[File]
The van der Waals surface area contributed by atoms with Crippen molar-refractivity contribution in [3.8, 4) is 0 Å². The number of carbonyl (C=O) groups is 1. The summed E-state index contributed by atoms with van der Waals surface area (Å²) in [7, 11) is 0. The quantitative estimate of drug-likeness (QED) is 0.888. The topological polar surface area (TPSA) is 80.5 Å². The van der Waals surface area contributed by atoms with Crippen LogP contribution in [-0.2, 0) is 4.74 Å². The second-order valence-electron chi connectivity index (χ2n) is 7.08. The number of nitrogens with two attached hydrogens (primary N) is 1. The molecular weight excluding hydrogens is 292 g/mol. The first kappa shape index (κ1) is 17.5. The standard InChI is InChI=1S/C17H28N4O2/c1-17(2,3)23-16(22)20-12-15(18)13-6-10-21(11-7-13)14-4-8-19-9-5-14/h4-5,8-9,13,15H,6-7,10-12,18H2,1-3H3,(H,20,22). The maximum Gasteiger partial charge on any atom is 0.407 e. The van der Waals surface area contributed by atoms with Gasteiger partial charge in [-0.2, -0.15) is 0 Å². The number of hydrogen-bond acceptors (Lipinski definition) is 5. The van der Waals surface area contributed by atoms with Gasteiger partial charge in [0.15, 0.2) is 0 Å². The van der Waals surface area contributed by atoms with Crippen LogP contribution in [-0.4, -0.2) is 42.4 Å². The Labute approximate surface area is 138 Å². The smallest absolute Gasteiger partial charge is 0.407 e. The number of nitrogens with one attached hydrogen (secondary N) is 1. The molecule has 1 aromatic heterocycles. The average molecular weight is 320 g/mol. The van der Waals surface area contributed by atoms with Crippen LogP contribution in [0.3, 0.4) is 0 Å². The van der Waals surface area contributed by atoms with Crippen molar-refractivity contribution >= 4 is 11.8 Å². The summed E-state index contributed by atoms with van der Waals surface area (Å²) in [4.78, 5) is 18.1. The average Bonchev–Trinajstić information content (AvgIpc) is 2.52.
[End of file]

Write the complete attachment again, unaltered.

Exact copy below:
The van der Waals surface area contributed by atoms with Crippen molar-refractivity contribution in [3.8, 4) is 0 Å². The number of carbonyl (C=O) groups is 1. The summed E-state index contributed by atoms with van der Waals surface area (Å²) in [7, 11) is 0. The quantitative estimate of drug-likeness (QED) is 0.888. The topological polar surface area (TPSA) is 80.5 Å². The van der Waals surface area contributed by atoms with Crippen LogP contribution in [-0.2, 0) is 4.74 Å². The second-order valence-electron chi connectivity index (χ2n) is 7.08. The number of nitrogens with two attached hydrogens (primary N) is 1. The molecular weight excluding hydrogens is 292 g/mol. The first kappa shape index (κ1) is 17.5. The standard InChI is InChI=1S/C17H28N4O2/c1-17(2,3)23-16(22)20-12-15(18)13-6-10-21(11-7-13)14-4-8-19-9-5-14/h4-5,8-9,13,15H,6-7,10-12,18H2,1-3H3,(H,20,22). The maximum Gasteiger partial charge on any atom is 0.407 e. The van der Waals surface area contributed by atoms with Gasteiger partial charge in [-0.2, -0.15) is 0 Å². The number of hydrogen-bond acceptors (Lipinski definition) is 5. The van der Waals surface area contributed by atoms with Gasteiger partial charge in [0.15, 0.2) is 0 Å². The van der Waals surface area contributed by atoms with Crippen LogP contribution in [-0.4, -0.2) is 42.4 Å². The Labute approximate surface area is 138 Å². The smallest absolute Gasteiger partial charge is 0.407 e. The number of nitrogens with one attached hydrogen (secondary N) is 1. The molecule has 1 aromatic heterocycles. The average molecular weight is 320 g/mol. The van der Waals surface area contributed by atoms with Crippen LogP contribution in [0.3, 0.4) is 0 Å². The van der Waals surface area contributed by atoms with Crippen molar-refractivity contribution >= 4 is 11.8 Å². The summed E-state index contributed by atoms with van der Waals surface area (Å²) in [4.78, 5) is 18.1. The average Bonchev–Trinajstić information content (AvgIpc) is 2.52.